The Information: A History, a Theory, a Flood is a book by science history writer James Gleick, author of Chaos: Making a New Science. It covers the genesis of our current information age. The Information has also been published in ebook formats by Fourth Estate and Random House, and as an...

    , New York: Pantheon, 2011, ISBN 9780375423727
  • Leavitt, David, The Man Who Knew Too Much: Alan Turing and the Invention of the Computer, W. W. Norton, 2006

External links



  • Alan Turing RKBExplorer
  • Alan Turing Year
  • CiE 2012: Turing Centenary Conference
  • Visual Turing
  • Turing Machine calculators at Wolfram Alpha
    Wolfram Alpha
    Wolfram Alpha is an answer-engine developed by Wolfram Research. It is an online service that answers factual queries directly by computing the answer from structured data, rather than providing a list of documents or web pages that might contain the answer as a search engine might...

  • Alan Turing site maintained by Andrew Hodges
    Andrew Hodges
    Andrew Hodges is a mathematician, an author and a pioneer of the gay liberation movement of the 1970s.For the past decades , Hodges has focused his research activities on the twistor theory — the new approach to the problems of fundamental physics pioneered by the mathematician Roger...

     including a short biography
  • AlanTuring.net – Turing Archive for the History of Computing by Jack Copeland
    Jack Copeland
    Brian Jack Copeland is Professor of Philosophy at the University of Canterbury, Christchurch, New Zealand.Copeland received a BPhil and DPhil from the University of Oxford in philosophy, where he undertook research on modal and non-classical logic.He is the Director of the Turing Archive for the...

  • The Turing Archive – contains scans of some unpublished documents and material from the Kings College, Cambridge archive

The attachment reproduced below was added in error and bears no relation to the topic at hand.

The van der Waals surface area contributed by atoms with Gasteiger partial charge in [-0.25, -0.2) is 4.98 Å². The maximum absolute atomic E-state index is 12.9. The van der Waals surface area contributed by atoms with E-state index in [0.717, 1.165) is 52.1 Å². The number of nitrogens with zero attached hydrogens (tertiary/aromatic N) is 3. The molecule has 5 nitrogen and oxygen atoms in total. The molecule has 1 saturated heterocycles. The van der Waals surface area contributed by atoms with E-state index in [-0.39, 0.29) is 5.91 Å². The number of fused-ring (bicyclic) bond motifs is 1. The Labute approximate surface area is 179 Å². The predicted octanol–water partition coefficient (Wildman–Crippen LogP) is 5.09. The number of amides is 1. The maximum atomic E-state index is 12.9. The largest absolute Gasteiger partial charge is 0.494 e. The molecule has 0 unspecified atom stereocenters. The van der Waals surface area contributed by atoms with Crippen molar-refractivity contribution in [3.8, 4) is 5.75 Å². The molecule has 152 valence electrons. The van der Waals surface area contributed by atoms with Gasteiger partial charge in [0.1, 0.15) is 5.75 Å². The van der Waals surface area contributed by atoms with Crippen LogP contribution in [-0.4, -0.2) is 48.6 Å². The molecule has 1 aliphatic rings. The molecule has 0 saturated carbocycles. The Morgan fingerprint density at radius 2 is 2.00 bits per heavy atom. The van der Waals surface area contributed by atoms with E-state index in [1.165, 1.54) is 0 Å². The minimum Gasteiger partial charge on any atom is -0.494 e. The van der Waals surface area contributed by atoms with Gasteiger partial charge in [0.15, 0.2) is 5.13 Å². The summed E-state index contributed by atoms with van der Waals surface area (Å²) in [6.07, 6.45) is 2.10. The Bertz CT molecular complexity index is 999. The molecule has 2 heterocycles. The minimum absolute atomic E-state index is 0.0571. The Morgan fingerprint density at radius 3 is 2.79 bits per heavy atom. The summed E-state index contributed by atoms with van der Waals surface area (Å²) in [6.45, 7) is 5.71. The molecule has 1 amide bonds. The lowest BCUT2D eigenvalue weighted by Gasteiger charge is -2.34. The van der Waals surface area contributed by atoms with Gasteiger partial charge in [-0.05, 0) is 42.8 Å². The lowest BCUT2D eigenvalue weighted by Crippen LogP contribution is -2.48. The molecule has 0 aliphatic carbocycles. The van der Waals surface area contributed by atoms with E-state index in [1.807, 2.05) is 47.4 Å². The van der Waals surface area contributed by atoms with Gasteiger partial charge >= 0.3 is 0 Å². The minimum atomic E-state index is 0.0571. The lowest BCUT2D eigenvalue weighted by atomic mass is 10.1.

• Sherborne School Archives – holds papers relating to Alan Turing's time at Sherborne School
  • Alan Turing plaques recorded on openplaques.org

Papers

  • An extensive list of Turing's papers, reports and lectures, plus translated versions and collections BibNetWiki
  • Oral history interview with Donald W. Davies, Charles Babbage Institute
    Charles Babbage Institute
    The Charles Babbage Institute is a research center at the University of Minnesota specializing in the history of information technology, particularly the history since 1935 of digital computing, programming/software, and computer networking....

    , University of Minnesota; Davies describes computer projects at the U.K. National Physical Laboratory, from the 1947 design work of Alan Turing to the development of the two ACE computers
  • Oral history interview with Nicholas C. Metropolis, Charles Babbage Institute
    Charles Babbage Institute
    The Charles Babbage Institute is a research center at the University of Minnesota specializing in the history of information technology, particularly the history since 1935 of digital computing, programming/software, and computer networking....

    , University of Minnesota. Metropolis was the first director of computing services at Los Alamos National Laboratory
    Los Alamos National Laboratory
    Los Alamos National Laboratory is a United States Department of Energy national laboratory, managed and operated by Los Alamos National Security , located in Los Alamos, New Mexico...

    ; topics include the relationship between Alan Turing and John von Neumann
    John von Neumann
    John von Neumann was a Hungarian-American mathematician and polymath who made major contributions to a vast number of fields, including set theory, functional analysis, quantum mechanics, ergodic theory, geometry, fluid dynamics, economics and game theory, computer science, numerical analysis,...